The distinctive feature of the Pontifical Academy for Life is its scientific focus. The contribution that we can give to others and we are giving to the other dicasteries of the Roman Curia, which are much more engaged on the pastoral and organizational side of relations with the various local churches in the world, concerns an in-depth discussion which must obviously be in close contact with the pastoral dimension. That is a challenge for the Academy and I spoke directly with Pope Francis about it, also within a general vision of the role of the Roman Curia. It is not simply a matter of reorganizing the offices, it is a question of giving a new engine to the whole Roman Curia, so that in a more compact and more coordinated way it can help the whole planet, the societies, the Christian Churches to respond in the most adequate way possible to the great challenges we face. It is in the DNA of the Academy: to pursue a new alliance between faith, science, politics, economics, to respond to challenges that now are without borders, without barriers and without distinctions. Let me give you a small example that concerns us right now, in the face of the pandemics outbreak. Technique, namely the medical technology, was very surprised; I was impressed by the fact that coronavirus affected the richest regions of the world: the big cities where economic development is quite substantial. Then of course there are different variations. The Pontifical Academy has felt the responsibility of offering a first reading of what is happening, precisely to help everyone understand the fragility of the human condition. Fragility is part of the tradition of the Catholic Church of yesterday and today: just think of the sentence “remember that you are dust” of Ash Wednesday. Without resorting to tragic pessimism, we should understand that the God of Creation chose this powder, to give positive energy to solidarity reflection. It is a way – let me use this term – to tell all of us that we must increasingly spread the contagion of solidarity or fraternity. The document of the Pontifical Academy for Life is a text of a few pages with the significant title “Pandemic and universal Fraternity”: it is meant to be a tool for reflection that helps to understand where we are and gives some indications in the health field, because I was shocked by the excessive number of elderly people who died, as well as by those who think it is possible to choose which people to treat based on their age. In the text of our document, which Pope Francis received, we provide guidance on ethics and public health. Meanwhile, we collaborate with other Departments, in particular with the Department of Integral Human Development, because it is possible to produce even more complete tools, which would help the whole world reflect and find perspectives for the present and especially for the aftermath.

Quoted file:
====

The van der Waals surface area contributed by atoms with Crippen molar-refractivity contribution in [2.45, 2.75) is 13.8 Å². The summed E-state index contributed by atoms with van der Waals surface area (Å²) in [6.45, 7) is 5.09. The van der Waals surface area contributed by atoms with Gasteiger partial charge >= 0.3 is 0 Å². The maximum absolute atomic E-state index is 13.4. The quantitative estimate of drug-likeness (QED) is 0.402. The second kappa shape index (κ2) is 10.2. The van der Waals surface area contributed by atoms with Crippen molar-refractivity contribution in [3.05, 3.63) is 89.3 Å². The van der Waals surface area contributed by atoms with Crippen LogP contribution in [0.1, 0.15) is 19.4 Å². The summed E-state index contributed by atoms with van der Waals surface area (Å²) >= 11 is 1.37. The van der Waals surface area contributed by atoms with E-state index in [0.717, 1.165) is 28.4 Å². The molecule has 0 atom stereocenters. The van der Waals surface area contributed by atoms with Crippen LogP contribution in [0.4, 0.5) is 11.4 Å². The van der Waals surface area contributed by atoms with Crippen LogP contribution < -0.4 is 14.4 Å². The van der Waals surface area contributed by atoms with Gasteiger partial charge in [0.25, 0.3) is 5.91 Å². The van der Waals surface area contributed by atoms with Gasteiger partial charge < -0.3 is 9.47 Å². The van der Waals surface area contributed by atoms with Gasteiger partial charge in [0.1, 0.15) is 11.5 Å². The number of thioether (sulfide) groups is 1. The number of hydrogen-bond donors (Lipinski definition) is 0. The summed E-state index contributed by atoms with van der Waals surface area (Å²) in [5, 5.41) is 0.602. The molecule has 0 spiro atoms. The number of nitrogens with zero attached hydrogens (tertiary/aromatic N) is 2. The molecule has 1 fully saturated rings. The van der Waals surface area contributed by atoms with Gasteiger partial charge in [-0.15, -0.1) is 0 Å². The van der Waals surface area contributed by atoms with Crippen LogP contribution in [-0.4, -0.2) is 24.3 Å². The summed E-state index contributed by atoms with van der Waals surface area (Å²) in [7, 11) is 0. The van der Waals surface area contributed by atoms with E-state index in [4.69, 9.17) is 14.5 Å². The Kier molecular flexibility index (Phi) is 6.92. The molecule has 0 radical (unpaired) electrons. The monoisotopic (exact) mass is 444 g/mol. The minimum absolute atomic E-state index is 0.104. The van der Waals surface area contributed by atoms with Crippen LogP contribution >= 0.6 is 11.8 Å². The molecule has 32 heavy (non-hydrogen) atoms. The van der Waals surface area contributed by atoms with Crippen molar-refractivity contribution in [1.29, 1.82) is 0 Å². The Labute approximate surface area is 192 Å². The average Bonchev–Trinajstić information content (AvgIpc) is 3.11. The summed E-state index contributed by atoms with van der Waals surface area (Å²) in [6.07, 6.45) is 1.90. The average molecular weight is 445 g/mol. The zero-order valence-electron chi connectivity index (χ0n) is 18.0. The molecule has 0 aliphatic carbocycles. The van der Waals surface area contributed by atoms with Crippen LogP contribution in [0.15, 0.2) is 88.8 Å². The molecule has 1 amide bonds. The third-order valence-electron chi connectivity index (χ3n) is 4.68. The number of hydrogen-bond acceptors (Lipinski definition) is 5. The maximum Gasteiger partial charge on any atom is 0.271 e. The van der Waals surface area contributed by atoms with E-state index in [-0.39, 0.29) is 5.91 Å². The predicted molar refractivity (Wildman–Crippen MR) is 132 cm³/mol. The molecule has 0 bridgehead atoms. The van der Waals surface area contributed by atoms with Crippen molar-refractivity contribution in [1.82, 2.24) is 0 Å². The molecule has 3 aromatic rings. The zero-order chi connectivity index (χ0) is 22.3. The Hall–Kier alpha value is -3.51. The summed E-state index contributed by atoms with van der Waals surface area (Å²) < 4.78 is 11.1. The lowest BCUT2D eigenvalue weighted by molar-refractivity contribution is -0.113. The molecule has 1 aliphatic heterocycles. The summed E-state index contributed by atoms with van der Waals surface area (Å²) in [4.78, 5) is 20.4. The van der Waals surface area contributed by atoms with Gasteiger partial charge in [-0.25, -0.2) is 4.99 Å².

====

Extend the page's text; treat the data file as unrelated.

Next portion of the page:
Archbishop Paglia, do you have a message to send to the North American public?

I have a lot of believing and unbelieving friends in the United States of America. I am well aware of the role they play in the whole planet. I would like to urge you all, American friends, to hold up the leadership of freedom, fraternity, equality and the dimension of the mystery that makes us all brothers and sisters. Not as masters but united in the face of the mystery of life, the very mystery of God. God has given men and women in the United States the opportunity to create a great country. A great country with a great responsibility, with a great tradition, which must be put at the service of the entire human family.

This interview is in American English